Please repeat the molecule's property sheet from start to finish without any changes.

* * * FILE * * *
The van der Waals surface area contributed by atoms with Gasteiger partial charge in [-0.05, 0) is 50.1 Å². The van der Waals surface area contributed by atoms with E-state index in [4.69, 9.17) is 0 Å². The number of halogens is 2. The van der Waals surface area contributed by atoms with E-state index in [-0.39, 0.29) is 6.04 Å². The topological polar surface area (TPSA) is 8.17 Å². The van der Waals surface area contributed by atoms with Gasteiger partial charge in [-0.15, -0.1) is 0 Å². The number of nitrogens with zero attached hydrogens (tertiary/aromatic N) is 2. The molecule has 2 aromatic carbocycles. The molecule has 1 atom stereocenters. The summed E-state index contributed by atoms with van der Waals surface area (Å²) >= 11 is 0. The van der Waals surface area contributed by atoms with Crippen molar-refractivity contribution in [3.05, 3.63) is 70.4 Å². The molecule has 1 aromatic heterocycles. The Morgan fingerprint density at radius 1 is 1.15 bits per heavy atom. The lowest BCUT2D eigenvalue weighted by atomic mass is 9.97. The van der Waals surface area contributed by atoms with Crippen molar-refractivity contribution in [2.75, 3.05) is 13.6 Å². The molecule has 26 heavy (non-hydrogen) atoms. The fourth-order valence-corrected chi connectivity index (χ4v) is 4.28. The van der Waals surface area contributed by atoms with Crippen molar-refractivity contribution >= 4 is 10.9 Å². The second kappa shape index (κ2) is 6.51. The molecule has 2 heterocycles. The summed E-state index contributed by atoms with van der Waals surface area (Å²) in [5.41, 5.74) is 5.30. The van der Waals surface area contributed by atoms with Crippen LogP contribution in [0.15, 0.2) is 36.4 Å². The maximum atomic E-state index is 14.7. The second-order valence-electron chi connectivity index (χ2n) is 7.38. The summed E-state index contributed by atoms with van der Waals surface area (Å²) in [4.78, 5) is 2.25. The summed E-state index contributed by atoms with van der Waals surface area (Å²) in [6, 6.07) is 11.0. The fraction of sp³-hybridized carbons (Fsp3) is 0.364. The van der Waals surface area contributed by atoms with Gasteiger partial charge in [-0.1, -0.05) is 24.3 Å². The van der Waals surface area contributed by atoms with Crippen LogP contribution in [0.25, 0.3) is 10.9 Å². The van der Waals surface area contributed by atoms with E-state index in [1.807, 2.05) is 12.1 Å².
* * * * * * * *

The van der Waals surface area contributed by atoms with Gasteiger partial charge in [-0.05, 0) is 50.1 Å². The van der Waals surface area contributed by atoms with E-state index in [4.69, 9.17) is 0 Å². The number of halogens is 2. The van der Waals surface area contributed by atoms with E-state index in [-0.39, 0.29) is 6.04 Å². The topological polar surface area (TPSA) is 8.17 Å². The van der Waals surface area contributed by atoms with Gasteiger partial charge in [-0.15, -0.1) is 0 Å². The number of nitrogens with zero attached hydrogens (tertiary/aromatic N) is 2. The molecule has 2 aromatic carbocycles. The molecule has 1 atom stereocenters. The summed E-state index contributed by atoms with van der Waals surface area (Å²) >= 11 is 0. The van der Waals surface area contributed by atoms with Crippen molar-refractivity contribution in [3.05, 3.63) is 70.4 Å². The molecule has 1 aromatic heterocycles. The Morgan fingerprint density at radius 1 is 1.15 bits per heavy atom. The lowest BCUT2D eigenvalue weighted by atomic mass is 9.97. The van der Waals surface area contributed by atoms with Crippen molar-refractivity contribution in [2.75, 3.05) is 13.6 Å². The molecule has 26 heavy (non-hydrogen) atoms. The fourth-order valence-corrected chi connectivity index (χ4v) is 4.28. The van der Waals surface area contributed by atoms with Crippen molar-refractivity contribution >= 4 is 10.9 Å². The second kappa shape index (κ2) is 6.51. The molecule has 2 heterocycles. The summed E-state index contributed by atoms with van der Waals surface area (Å²) in [5.41, 5.74) is 5.30. The van der Waals surface area contributed by atoms with Crippen LogP contribution in [0.15, 0.2) is 36.4 Å². The maximum atomic E-state index is 14.7. The second-order valence-electron chi connectivity index (χ2n) is 7.38. The summed E-state index contributed by atoms with van der Waals surface area (Å²) in [4.78, 5) is 2.25. The summed E-state index contributed by atoms with van der Waals surface area (Å²) in [6, 6.07) is 11.0. The fraction of sp³-hybridized carbons (Fsp3) is 0.364. The van der Waals surface area contributed by atoms with Gasteiger partial charge in [-0.1, -0.05) is 24.3 Å². The van der Waals surface area contributed by atoms with Crippen LogP contribution in [0.25, 0.3) is 10.9 Å². The van der Waals surface area contributed by atoms with E-state index in [1.807, 2.05) is 12.1 Å².